“People are saying, ‘I want to generate my own power. I want to control my own power,’ ” Anders said. “We have a lot of industries here in San Diego, especially the biotech (companies), where if power goes out they could lose millions of dollars.”
While the San Diego Regional Energy Office helps customers with larger systems, the California Energy Commission helps those who seek to install a solar system of less than 30 kilowatt.
The wattage for an average household ranges between 5 and 6 kilowatts, which could produce enough solar energy for nearly 42 homes.
The CEC offers a rebate that’s less than what is offered through the SDREO, which administers the program developed by the California Public Utilities Commission, but is still seeing an increase in users.
“San Diego is the number one city with projects completed,” said CEC spokesman Percy Della.
The rebate, which stands at $2.80 per watt and drops 20 cents every six months, has helped build 12,000 systems statewide since the rebate program was initiated in 1998.
“We have a high demand for these systems,” Della said. “A lot of people want to help save electricity.”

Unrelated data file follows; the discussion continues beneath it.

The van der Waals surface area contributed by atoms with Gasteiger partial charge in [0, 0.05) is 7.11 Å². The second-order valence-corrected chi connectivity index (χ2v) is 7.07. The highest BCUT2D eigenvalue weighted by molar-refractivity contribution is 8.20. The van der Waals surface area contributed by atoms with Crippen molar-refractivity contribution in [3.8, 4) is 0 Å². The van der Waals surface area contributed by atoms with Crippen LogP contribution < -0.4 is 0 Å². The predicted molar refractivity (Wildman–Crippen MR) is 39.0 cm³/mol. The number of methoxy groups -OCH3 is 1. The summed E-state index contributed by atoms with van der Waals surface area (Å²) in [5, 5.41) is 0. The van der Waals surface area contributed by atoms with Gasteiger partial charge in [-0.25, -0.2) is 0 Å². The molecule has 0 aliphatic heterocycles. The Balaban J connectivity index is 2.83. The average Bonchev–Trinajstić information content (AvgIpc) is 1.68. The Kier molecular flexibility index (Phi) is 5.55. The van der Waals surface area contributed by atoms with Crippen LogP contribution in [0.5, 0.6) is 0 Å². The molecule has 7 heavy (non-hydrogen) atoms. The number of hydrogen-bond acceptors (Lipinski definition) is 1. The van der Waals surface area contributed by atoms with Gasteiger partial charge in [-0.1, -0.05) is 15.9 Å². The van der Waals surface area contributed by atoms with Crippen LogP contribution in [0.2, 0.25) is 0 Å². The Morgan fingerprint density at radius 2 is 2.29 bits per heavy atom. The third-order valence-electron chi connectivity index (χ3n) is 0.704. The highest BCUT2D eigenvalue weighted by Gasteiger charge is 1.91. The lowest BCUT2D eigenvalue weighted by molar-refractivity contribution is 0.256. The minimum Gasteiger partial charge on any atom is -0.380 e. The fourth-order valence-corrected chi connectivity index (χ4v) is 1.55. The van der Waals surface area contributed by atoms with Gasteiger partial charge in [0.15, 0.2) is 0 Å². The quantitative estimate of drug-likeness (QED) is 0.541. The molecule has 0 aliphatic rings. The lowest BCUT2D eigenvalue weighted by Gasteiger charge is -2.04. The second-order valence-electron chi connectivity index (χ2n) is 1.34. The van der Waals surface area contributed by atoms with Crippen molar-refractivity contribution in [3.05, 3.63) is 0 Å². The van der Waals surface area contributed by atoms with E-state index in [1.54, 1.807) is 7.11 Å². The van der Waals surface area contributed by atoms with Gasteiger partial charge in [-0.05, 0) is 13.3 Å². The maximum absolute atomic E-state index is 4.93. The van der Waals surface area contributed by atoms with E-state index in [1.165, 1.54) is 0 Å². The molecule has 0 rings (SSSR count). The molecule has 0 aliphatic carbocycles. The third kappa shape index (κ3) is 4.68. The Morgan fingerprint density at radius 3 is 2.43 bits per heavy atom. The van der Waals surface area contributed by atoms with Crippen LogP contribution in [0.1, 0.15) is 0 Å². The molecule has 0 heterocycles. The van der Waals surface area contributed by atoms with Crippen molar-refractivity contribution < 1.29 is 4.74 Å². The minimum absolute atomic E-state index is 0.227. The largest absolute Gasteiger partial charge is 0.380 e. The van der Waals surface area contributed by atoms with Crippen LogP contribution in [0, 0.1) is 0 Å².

In San Diego alone, the CEC has built more than 1,500 systems, paying users $22 million worth of rebates.
The funding for the rebates comes from ratepayers, who contribute 6 cents a month to the program, Della said.
“We have $81 million left in funding and we expect the money to last till the end of 2005,” he said.
Mitch Mitchell, the vice president of public policy and communication with the San Diego Regional Chamber of Commerce, said that solar energy is an alternative that businesses should consider when looking at reducing their energy costs.
“The SDREO self-generation incentive program is a tremendous program,” Mitchell said. “We encourage our members to become more energy efficient to look at all energy opportunities. With solar energy the cost is becoming more reasonable and what it all comes down to is cost and efficiency.”
And businesses are increasingly becoming interested in solar energy systems because of its benefits, Mitchell said.
“We are seeing a significant increase in interest and research from businesses,” he said. “Alternative energy is going to be the saving grace for businesses. Just because energy isn’t on the front page every day doesn’t mean we aren’t going through a crisis. We are far from being where we should be. We as a region cannot afford to be complacent and think that our energy infrastructure is at an appropriate level.”
Vickie Gowey, owner of Clean Power Resources, Inc., a Poway-based installer of photovoltaic systems, said that the decrease in rebates has in no way deterred customers from installing solar power.
“Even with the rebates decreasing, there has been even more interest in PV systems,” Gowey said.
Revenue Pours In
The company, which was founded in 2002, has increased its sales yearly, growing in revenue from $18,000 in 2002 to approximately $500,000 in 2004, an increase of more than 2,600 percent.